Pure Encapsulations is a trusted supplement company whose products are designed in collaboration with medical professionals and nutritional experts, and strive to be of the highest-quality. Its magnesium (citrate) capsules come in a white plastic container with blue accents. 

What the users say

Pure Encapsulations Magnesium (citrate) scores 4.7 out of five stars on Amazon. Users seem to appreciate that the product has no added fillers, and is simply magnesium (citrate) in a vegan capsule. One comments: “Easy to swallow with no flavor, absorbs very well and aids with other medication absorption”.  

Each capsule provides 150 mg of magnesium citrate (36% of your daily value), which is a highly bioavailable form of this essential mineral. They’re also gluten-free, non-GMO, hypoallergenic and suitable for vegans. Each capsule measures approximately 0.905 inches and are coated, making them easy to swallow. We found them completely tasteless too.

A 90 capsule unit should last you three months, while the 180 capsule unit will last you six. However, directions for use state 1-4 capsules daily (with food), so depending on how much you need to take, you may need to replenish your supply sooner.


Nature's Bounty magnesium oxide supplement

(Image credit: Future)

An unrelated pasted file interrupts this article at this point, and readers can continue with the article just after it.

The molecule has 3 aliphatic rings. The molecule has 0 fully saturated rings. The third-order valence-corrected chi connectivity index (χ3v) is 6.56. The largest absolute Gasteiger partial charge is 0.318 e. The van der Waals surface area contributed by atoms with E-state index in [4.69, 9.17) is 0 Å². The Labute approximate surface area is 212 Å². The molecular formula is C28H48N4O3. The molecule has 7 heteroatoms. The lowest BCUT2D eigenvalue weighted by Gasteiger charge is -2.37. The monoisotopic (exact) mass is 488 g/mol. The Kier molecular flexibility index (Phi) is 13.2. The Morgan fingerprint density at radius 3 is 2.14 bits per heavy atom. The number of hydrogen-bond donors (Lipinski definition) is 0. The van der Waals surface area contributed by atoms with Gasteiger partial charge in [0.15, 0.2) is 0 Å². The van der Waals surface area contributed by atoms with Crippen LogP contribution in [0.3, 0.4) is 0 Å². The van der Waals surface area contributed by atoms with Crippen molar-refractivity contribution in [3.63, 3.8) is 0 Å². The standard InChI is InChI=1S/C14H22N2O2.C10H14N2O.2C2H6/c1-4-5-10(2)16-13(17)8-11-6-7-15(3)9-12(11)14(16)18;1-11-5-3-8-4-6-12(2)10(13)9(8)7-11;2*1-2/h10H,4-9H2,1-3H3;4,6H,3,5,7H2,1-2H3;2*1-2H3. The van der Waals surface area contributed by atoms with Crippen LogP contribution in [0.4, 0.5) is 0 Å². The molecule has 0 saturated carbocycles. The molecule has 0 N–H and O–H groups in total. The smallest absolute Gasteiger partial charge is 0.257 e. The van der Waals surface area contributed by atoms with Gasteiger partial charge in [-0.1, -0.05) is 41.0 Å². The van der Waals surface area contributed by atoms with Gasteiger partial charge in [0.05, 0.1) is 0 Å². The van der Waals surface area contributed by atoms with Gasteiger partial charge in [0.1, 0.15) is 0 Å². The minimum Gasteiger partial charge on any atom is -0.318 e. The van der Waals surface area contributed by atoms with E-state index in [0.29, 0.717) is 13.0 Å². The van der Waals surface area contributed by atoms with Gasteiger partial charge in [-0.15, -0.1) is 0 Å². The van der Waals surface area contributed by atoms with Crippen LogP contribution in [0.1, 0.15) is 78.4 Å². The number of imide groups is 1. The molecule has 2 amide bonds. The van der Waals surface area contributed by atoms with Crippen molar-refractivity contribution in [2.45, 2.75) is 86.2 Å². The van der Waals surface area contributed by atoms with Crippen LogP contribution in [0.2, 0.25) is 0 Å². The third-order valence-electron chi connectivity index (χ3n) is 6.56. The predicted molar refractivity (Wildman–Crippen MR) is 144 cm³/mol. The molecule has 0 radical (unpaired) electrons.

2. Nature's Bounty Magnesium

Best magnesium supplements on a budget

Specifications

Form: Coated tablet
Dose: 2 One daily, with a meal
Servings per unit: 200 tablets
Contains: 500 mg magnesium oxide

Reasons to buy

+
Wallet-friendly
+
One tablet contains over 100% of DV

Reasons to avoid

-
Magnesium oxide is less bioavailable than other forms
-
Tablets on larger side

Nature’s Bounty is a trusted company that has been producing supplements for decades. It only uses ingredients from suppliers that meet its Quality Assurance Standards, as well as GMP supplement quality standards. Its magnesium (oxide) tablets come in a green plastic bottle with gold and white accents.

What the user say:

On Amazon, the product scores 4.7 out of five stars, based on over 59,000 ratings. Most users note that the tablets are completely tasteless, although a handful find them slightly difficult to swallow, despite the fact that they are coated. The majority of users also report noticeable differences in sleep quality and leg cramps since using them. 

Just one tablet contains 500 mg magnesium (as magnesium oxide) which is 119% of your daily value. One unit also contains 100 tablets, lasting you 100 days, so this is a really affordable option. However, magnesium oxide is typically less bioavailable than other forms of magnesium, including citrate and malate, so the mineral may be less well absorbed by the body.

However, for a company that produces affordable products, Nature’s Bounty is firm on quality. It even states that “[its] facilities have been successfully audited by the United States Pharmacopeia and STR (Specialized Technology Resources), a leading independent dietary supplement quality evaluation firm.” The magnesium tablets are non-GMO, soy-free and gluten-free, and contain no artificial flavor or sweetener.